ANT IPO SHOCK

Ant's Asean ambitions may take backseat to battles at home

But some analysts say China's move to clarify fintech stance will give Ant more room to plan after sorting its compliance issues

Singapore

SOUTH-east Asia could keenly feel the fallout from the regulatory brakes slammed on Ant Group's US$34 billion initial public offering (IPO), a development which is expected to slow down the fintech giant's global expansion efforts.

The group's portfolio companies in the region include Indonesia's e-wallet Dana, e-commerce site Bukalapak, and, most recently, Wave Money in Myanmar. Its biggest backer Alibaba has invested in e-commerce majors Lazada and Tokopedia and is reportedly eyeing a US$3 billion deal with Grab.

Ant's original strategy was to create a multi-jurisdictional digital wallet through which users and companies could transact with each other from anywhere in the world.

This has already proved extremely challenging in South-east Asia, where the fintech space is crowded and localisation is key, said Zennon Kapron, the director of fintech research and consulting firm Kapronasia.

Now, there will be major distractions too. The sudden suspension of Ant's dual listing in Shanghai and Hong Kong, set to be the world's largest IPO, came amid regulatory concerns over the fintech giant. Ant is now expected to put its global ambitions on hold as it scrambles to get its house in order, observers said.

China has been tightening its control of fintech companies in recent months. On Monday, the central bank and regulators issued draft rules on online micro-lending, which would impose stricter capital requirements and operational rules on some of Ant's consumer credit businesses.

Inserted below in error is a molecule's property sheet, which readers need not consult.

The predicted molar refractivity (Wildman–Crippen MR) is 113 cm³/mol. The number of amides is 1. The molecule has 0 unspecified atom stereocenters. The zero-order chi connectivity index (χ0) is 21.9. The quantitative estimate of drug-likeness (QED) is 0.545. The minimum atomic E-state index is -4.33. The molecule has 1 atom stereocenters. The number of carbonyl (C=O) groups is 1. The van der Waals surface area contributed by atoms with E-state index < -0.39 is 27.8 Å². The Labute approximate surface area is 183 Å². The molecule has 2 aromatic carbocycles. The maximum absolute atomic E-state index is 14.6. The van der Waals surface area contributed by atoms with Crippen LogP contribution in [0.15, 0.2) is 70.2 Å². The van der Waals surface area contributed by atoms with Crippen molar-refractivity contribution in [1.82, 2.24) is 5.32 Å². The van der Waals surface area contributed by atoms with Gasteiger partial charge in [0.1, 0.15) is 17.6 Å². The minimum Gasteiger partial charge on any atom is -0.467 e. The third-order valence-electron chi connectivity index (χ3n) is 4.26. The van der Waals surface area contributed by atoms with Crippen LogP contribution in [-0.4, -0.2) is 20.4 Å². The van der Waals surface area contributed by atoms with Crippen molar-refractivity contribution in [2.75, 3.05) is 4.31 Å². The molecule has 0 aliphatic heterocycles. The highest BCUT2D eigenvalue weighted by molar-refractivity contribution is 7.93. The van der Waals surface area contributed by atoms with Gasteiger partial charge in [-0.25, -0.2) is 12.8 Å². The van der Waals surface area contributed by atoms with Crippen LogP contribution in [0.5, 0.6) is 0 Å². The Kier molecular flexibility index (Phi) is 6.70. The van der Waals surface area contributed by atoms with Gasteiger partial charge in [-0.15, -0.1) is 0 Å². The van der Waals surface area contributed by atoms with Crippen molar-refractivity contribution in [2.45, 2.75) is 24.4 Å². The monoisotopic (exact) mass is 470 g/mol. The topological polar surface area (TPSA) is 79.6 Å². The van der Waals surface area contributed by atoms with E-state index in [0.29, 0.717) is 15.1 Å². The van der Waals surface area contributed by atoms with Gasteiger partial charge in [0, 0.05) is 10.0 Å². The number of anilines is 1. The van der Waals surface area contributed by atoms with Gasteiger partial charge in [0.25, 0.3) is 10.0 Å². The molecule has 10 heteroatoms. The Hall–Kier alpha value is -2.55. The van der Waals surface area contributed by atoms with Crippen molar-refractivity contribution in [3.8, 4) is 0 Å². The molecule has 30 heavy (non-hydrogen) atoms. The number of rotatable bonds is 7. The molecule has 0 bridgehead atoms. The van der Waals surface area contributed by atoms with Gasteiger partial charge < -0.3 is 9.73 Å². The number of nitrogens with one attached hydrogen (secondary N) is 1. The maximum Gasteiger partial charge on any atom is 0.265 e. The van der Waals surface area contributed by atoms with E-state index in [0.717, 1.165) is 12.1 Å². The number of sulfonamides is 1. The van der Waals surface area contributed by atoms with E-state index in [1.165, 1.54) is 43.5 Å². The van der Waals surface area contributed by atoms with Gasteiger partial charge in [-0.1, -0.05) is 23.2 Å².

While the specifics are unclear, any funding curbs or higher capital requirements on Ant are likely to land a blow on the company's expansion, investment and acquisition capacity, both domestically and outside of China.

"No degree of success overseas will be able to compensate for the loss in the home market, because the scale is much larger," Bloomberg analyst Ling Vey-Sern told The Business Times. "Ant's priority, first and foremost, is to fix its domestic business in accordance with the regulator's wishes. Overseas expansion will become secondary."

This could limit the support that the group extends to its foreign portfolio companies. Even before the suspension of its IPO, the Alibaba-backed fintech giant had already been cutting funding and staff support to many of the e-wallet firms it had invested in, Reuters reported last month.

Forrester analyst Meng Liu believes that, even as a struggle with regulations deals an immediate impact on expansion plans, the company needs to tap international markets aggressively if it wants to continue on its high-growth trajectory in the next few years.

Back home, besides its archrival Tencent, tech companies such as Meituan and ByteDance are already creeping into the fintech space and could pose serious competition to Ant.

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